Bevington, a resident of Fort Smith, arrived at McLeod's headquarters after speaking to about 50 of his own subdued supporters at Coyote's. He thanked the people of the NWT for letting him represent them for the past nine-and-a-half years. A visibly emotional Bevington conceded victory at about 10 p.m. Bevington said Canadians wanted change and rejected the Harper government.

He added he feels the NDP could have done a better job during the campaign but he does not think a visit to Yellowknife by Prime Minister-elect Justin Trudeau with less than a week and a half to go in the campaign hurt his own campaign.

"It didn't hurt mine but it helped his," Bevington said about his Liberal opponent. "That's what a leader can do. Mr. (Thomas) Mulcair had lots of work to do all over the country and I don't like to second guess history," Bevington said in reference to the fact Mulcair never campaigned in the NWT.

Bevington wished McLeod all the best as he becomes the next MP for the NWT.

"It's a very difficult job and I hope he does a great job at it.

Bevington chose not to comment when asked whether he thought McLeod should be offered a cabinet position.

Meanwhile, two hours after their scheduled arrival, Conservative candidate Floyd Roland's campaign team trickled into their reserved seats at Boston Pizza.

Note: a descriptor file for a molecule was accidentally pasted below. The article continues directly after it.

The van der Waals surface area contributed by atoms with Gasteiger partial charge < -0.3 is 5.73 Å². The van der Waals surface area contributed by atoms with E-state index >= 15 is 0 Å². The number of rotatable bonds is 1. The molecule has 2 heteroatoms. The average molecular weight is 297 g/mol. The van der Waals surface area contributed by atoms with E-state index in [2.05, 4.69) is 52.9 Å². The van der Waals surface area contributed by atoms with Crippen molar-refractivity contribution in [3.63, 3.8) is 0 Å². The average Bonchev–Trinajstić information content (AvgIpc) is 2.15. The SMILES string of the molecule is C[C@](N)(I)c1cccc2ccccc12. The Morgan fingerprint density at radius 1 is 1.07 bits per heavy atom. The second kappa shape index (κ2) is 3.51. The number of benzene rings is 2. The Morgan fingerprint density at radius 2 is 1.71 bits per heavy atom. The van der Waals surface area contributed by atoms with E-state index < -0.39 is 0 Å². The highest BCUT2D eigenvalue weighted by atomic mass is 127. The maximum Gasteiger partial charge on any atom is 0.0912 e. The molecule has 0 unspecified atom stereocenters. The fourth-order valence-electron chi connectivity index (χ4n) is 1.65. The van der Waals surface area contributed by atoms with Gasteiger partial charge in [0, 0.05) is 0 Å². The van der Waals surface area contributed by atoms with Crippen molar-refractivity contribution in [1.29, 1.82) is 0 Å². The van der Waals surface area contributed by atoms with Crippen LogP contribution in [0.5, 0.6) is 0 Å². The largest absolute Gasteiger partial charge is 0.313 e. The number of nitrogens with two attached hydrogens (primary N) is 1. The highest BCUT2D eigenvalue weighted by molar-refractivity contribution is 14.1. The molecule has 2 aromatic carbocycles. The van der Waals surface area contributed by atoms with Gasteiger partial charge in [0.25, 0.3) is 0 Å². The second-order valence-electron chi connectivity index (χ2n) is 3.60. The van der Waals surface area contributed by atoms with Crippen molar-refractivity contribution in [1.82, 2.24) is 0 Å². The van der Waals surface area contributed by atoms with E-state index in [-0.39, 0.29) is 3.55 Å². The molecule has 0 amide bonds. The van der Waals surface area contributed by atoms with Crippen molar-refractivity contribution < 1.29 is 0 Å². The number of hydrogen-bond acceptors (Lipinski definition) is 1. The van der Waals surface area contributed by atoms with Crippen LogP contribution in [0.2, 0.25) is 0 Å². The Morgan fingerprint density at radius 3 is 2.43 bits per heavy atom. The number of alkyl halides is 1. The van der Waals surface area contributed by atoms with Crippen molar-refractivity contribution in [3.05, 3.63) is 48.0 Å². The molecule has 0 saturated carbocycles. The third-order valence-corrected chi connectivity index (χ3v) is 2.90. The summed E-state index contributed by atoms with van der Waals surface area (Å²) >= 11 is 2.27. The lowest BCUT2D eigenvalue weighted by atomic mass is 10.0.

Ten supporters occupied the spot intended for 20 - Roland not among them - to watch the live coverage unfolding on televisions in the restaurant. With sombre expressions, they placed their drink orders.

"You'll need a beer after tonight," one supporter quipped.

Discussing the fate of party leader Stephen Harper over beer and nachos, the volunteers shook their heads lamenting a Liberal majority that no one predicted.

"There was a huge collapse in the NDP campaign," said Roland's campaign manager Sandra Dykxhoorn. "Look at the numbers."

Reluctant and discouraged, she said despite the team's effort the national trend was more than they could topple.

"We worked really hard and nobody predicted this result," said Dykxhoorn. "We're proud of our team, proud of our candidate. This was a national sweep."

Roland was expected to show up at Boston Pizza but never did.

Green Party candidate Moore, who like Roland, is also from Inuvik, said he was proud of his results.

"I feel good. All I really wanted to do in this election was initiate conversations and my honourable opponents gave me that opportunity," said Moore.

Bob McLeod said the entire family is very proud of his brother. He wishes his father had been alive to see Michael's victory.

"My father didn't care very much for federal MPs who came around once every four years. I bet he would be really surprised that my brother is now the Member of Parliament. You can be sure he will make sure his constituents are provided for," the premier said.

Voter turnout was up seven per cent across Canada but the NWT was still below the national average of 68 per cent with 64.42 per cent of eligible voters casting ballots across the NWT. In 2011, 55 per cent of eligible voters cast ballots in the NWT, compared to the national average of 61 per cent.

- with files from Meagan Leonard and Simon Whitehouse